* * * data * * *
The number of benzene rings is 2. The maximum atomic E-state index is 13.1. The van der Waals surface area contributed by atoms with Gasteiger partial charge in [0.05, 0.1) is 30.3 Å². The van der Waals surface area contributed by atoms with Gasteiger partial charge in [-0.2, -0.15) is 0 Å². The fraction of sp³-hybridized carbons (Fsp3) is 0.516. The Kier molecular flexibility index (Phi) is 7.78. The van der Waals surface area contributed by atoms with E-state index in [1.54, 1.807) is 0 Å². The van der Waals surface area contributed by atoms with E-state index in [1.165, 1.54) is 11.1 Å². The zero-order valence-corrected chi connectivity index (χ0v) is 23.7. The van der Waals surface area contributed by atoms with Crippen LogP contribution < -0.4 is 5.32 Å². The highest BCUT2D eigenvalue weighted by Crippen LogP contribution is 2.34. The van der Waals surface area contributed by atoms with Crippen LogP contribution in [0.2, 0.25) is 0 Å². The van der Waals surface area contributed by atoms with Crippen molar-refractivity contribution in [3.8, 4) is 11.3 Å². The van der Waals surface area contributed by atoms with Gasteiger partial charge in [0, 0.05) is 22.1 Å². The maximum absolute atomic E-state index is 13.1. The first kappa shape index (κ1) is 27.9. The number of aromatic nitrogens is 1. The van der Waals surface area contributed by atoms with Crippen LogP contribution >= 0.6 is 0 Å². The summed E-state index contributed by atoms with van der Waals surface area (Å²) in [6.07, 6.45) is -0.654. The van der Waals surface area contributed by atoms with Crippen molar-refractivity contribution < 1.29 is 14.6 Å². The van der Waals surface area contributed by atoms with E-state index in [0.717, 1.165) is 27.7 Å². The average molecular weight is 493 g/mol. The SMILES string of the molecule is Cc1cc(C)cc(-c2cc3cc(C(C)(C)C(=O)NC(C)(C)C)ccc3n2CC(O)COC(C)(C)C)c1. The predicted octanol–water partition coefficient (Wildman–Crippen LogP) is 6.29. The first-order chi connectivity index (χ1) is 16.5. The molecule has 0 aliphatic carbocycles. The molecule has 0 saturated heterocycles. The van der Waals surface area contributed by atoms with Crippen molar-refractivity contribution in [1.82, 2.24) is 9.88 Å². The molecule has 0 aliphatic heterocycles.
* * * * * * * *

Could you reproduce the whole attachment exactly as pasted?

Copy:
The number of benzene rings is 2. The maximum atomic E-state index is 13.1. The van der Waals surface area contributed by atoms with Gasteiger partial charge in [0.05, 0.1) is 30.3 Å². The van der Waals surface area contributed by atoms with Gasteiger partial charge in [-0.2, -0.15) is 0 Å². The fraction of sp³-hybridized carbons (Fsp3) is 0.516. The Kier molecular flexibility index (Phi) is 7.78. The van der Waals surface area contributed by atoms with E-state index in [1.54, 1.807) is 0 Å². The van der Waals surface area contributed by atoms with E-state index in [1.165, 1.54) is 11.1 Å². The zero-order valence-corrected chi connectivity index (χ0v) is 23.7. The van der Waals surface area contributed by atoms with Crippen LogP contribution < -0.4 is 5.32 Å². The highest BCUT2D eigenvalue weighted by Crippen LogP contribution is 2.34. The van der Waals surface area contributed by atoms with Crippen LogP contribution in [0.2, 0.25) is 0 Å². The van der Waals surface area contributed by atoms with Crippen molar-refractivity contribution in [3.8, 4) is 11.3 Å². The van der Waals surface area contributed by atoms with Gasteiger partial charge in [0, 0.05) is 22.1 Å². The maximum absolute atomic E-state index is 13.1. The first kappa shape index (κ1) is 27.9. The number of aromatic nitrogens is 1. The van der Waals surface area contributed by atoms with Crippen LogP contribution >= 0.6 is 0 Å². The summed E-state index contributed by atoms with van der Waals surface area (Å²) in [6.07, 6.45) is -0.654. The van der Waals surface area contributed by atoms with Crippen molar-refractivity contribution < 1.29 is 14.6 Å². The van der Waals surface area contributed by atoms with E-state index in [0.717, 1.165) is 27.7 Å². The average molecular weight is 493 g/mol. The SMILES string of the molecule is Cc1cc(C)cc(-c2cc3cc(C(C)(C)C(=O)NC(C)(C)C)ccc3n2CC(O)COC(C)(C)C)c1. The predicted octanol–water partition coefficient (Wildman–Crippen LogP) is 6.29. The first-order chi connectivity index (χ1) is 16.5. The molecule has 0 aliphatic carbocycles. The molecule has 0 saturated heterocycles. The van der Waals surface area contributed by atoms with Crippen molar-refractivity contribution in [1.82, 2.24) is 9.88 Å². The molecule has 0 aliphatic heterocycles.